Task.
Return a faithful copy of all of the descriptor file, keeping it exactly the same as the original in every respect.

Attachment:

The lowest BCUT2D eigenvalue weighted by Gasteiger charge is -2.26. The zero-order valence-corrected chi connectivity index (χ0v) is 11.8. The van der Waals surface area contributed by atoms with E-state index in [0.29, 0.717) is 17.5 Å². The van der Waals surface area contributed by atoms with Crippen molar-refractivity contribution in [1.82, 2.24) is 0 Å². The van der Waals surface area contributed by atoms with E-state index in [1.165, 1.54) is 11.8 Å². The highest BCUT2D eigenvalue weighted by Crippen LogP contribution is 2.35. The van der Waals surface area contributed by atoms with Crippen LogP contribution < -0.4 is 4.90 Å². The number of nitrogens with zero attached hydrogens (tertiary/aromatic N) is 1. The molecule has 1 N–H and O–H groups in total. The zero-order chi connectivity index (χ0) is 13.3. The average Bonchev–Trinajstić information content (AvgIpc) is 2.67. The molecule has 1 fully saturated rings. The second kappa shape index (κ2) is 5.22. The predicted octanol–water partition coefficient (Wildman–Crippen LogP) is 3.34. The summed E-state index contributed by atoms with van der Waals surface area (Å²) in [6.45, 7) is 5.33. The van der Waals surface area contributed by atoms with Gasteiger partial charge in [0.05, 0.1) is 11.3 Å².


The lowest BCUT2D eigenvalue weighted by Gasteiger charge is -2.26. The zero-order valence-corrected chi connectivity index (χ0v) is 11.8. The van der Waals surface area contributed by atoms with E-state index in [0.29, 0.717) is 17.5 Å². The van der Waals surface area contributed by atoms with Crippen molar-refractivity contribution in [1.82, 2.24) is 0 Å². The van der Waals surface area contributed by atoms with E-state index in [1.165, 1.54) is 11.8 Å². The highest BCUT2D eigenvalue weighted by Crippen LogP contribution is 2.35. The van der Waals surface area contributed by atoms with Crippen LogP contribution < -0.4 is 4.90 Å². The number of nitrogens with zero attached hydrogens (tertiary/aromatic N) is 1. The molecule has 1 N–H and O–H groups in total. The zero-order chi connectivity index (χ0) is 13.3. The average Bonchev–Trinajstić information content (AvgIpc) is 2.67. The molecule has 1 fully saturated rings. The second kappa shape index (κ2) is 5.22. The predicted octanol–water partition coefficient (Wildman–Crippen LogP) is 3.34. The summed E-state index contributed by atoms with van der Waals surface area (Å²) in [6.45, 7) is 5.33. The van der Waals surface area contributed by atoms with Gasteiger partial charge in [0.05, 0.1) is 11.3 Å².